Breakdown in constitutional machinery, says DMK in Madras High Court
By Express News Service | Published: 15th November 2017 07:33 AM |
CHENNAI: There is a constitutional breakdown in Tamil Nadu, the DMK alleged in the Madras High Court on Tuesday. When a contempt application seeking to punish the officials concerned for their failure to hold elections to local bodies came up before the first bench of Chief Justice Indira Banerjee and Justice M Sundar, DMK’s senior counsel P Wilson told the judges that the failure on the part of the State Election Commission (SEC) to conduct the elections within the stipulated five years, amounted to a constitutional breakdown.
Representing DMK organising secretary RS Bharathi, counsel made the accusation much to the chagrin of the constitutional authority State Election Commissioner M Malik Feroz Khan and Commission secretary TS Rajasekar, who were present in the court as per earlier orders.
He also alleged that the State government in connivance with SEC, was playing a big game in the matter. The original PIL was heard by the bench and posted for orders on September 1. On that day, there was no sitting and the case was adjourned to September 4. During the intervening holidays (Satuday and Sunday), the government hurriedly brought out an Ordinance repealing certain provisions in TN District Municipalities Act, Chennai Corporation Act, Madurai Corporation Act, Coimbatore Corporation Act and TN Panchayat Act unmindfully.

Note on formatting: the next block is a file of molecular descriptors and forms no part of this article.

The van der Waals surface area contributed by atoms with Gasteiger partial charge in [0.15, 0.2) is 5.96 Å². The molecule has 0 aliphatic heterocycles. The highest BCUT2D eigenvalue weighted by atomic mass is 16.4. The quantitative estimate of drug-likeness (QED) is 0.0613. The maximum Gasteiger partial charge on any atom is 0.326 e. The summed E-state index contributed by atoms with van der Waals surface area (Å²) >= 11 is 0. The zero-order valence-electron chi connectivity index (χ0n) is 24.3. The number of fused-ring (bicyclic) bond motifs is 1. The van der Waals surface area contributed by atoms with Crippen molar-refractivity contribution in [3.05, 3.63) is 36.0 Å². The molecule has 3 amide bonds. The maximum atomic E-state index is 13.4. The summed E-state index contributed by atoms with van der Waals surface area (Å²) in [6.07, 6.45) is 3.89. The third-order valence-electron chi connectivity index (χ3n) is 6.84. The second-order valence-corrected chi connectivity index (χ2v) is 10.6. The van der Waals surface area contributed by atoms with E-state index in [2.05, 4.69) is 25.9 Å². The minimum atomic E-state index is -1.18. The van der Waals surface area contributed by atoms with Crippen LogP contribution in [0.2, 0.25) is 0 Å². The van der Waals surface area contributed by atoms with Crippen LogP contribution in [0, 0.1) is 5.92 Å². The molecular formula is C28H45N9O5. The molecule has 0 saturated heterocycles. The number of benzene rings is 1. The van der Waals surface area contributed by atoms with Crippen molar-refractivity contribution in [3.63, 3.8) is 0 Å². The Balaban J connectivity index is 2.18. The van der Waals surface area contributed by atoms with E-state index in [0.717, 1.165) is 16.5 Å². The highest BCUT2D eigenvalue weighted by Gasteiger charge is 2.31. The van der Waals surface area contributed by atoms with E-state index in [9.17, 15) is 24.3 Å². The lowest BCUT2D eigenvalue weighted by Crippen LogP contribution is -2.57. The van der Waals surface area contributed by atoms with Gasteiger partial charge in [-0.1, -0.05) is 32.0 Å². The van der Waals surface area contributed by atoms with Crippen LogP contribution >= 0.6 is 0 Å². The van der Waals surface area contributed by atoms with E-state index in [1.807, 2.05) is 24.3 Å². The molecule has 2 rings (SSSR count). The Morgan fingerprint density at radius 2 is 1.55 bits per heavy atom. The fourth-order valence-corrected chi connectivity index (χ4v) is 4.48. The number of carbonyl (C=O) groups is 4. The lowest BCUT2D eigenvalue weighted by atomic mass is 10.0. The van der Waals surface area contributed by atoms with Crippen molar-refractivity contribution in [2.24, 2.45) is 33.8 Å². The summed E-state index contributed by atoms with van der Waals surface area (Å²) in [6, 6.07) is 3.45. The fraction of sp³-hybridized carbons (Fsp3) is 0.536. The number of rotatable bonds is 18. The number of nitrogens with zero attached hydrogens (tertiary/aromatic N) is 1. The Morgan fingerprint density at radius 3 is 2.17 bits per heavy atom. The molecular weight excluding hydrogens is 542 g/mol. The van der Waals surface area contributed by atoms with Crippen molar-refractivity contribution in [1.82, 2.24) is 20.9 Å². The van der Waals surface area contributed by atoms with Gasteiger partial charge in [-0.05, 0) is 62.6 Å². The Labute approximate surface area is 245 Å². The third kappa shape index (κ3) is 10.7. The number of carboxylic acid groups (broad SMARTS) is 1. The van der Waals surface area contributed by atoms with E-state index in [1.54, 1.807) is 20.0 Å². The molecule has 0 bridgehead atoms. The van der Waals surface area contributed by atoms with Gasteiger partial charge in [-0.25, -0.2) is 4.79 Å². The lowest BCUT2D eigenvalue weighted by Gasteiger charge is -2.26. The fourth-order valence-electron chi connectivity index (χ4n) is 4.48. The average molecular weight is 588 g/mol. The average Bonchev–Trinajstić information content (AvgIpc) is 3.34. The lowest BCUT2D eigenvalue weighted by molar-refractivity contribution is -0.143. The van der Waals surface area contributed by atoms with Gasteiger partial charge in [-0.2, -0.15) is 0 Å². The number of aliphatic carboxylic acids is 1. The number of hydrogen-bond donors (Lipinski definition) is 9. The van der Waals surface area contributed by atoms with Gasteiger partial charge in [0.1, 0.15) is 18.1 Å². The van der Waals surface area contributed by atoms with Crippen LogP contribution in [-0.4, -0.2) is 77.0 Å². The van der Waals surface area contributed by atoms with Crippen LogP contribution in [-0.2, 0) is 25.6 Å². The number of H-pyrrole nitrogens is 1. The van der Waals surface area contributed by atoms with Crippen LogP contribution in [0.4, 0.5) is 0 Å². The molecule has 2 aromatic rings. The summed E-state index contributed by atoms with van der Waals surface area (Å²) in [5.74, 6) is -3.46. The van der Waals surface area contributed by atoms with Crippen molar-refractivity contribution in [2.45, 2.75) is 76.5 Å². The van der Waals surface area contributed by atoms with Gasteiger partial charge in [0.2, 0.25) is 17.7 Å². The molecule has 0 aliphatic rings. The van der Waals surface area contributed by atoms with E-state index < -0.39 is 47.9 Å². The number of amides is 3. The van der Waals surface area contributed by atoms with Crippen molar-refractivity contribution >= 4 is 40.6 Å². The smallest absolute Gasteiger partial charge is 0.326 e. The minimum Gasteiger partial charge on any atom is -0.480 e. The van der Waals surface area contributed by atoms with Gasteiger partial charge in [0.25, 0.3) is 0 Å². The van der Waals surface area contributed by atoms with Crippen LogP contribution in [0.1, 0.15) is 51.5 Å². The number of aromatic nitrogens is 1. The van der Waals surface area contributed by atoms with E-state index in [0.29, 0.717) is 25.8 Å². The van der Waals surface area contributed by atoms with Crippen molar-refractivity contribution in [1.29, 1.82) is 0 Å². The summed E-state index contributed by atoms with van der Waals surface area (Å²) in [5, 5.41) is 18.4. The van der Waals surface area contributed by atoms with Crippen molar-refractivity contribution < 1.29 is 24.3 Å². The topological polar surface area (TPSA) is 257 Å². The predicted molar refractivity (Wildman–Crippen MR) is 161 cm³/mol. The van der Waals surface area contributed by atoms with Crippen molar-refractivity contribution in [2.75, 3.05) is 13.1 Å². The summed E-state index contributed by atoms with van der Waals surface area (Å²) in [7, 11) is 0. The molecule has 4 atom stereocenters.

It told the judges that the elections could not be conducted in view of the orgdinance which divided the areas. Wilson submitted that even after repealing certain provisions, the principal Act empowered the government to divide the areas and issue a notification. This is an executive order, which disturbed the entire proceedings of the court, counsel said.
The SEC could not say that it could not hold the elections in view of the passage of the ordinance. It was the constitutional duty to conduct the election. The SEC could very well ask the government to issue a notification dividing the areas and conduct the election. What was the necessity to bring in an ordinance? The main persons behind it were the Chief Secretary and two other secretaries. The SEC and the government were in no mood to conduct the election. Constitutional obligation requires the conduct of elections. There was a violation of the Constitution. The State government was not bothered about the constitutional requirements, he said.
Another senior counsel NL Rajah, representing PMK, also strengthened the contention of Wilson. The SEC should not plead any excuse. The State has to conduct the election on the basis of the census available. The provisions of the Constitution were very clear. The Supreme Court and the High Court had emphasised it. Therefore, there was a clear break down of the Constitutional machinery, Rajah added. The bench adjourned the matter by a day.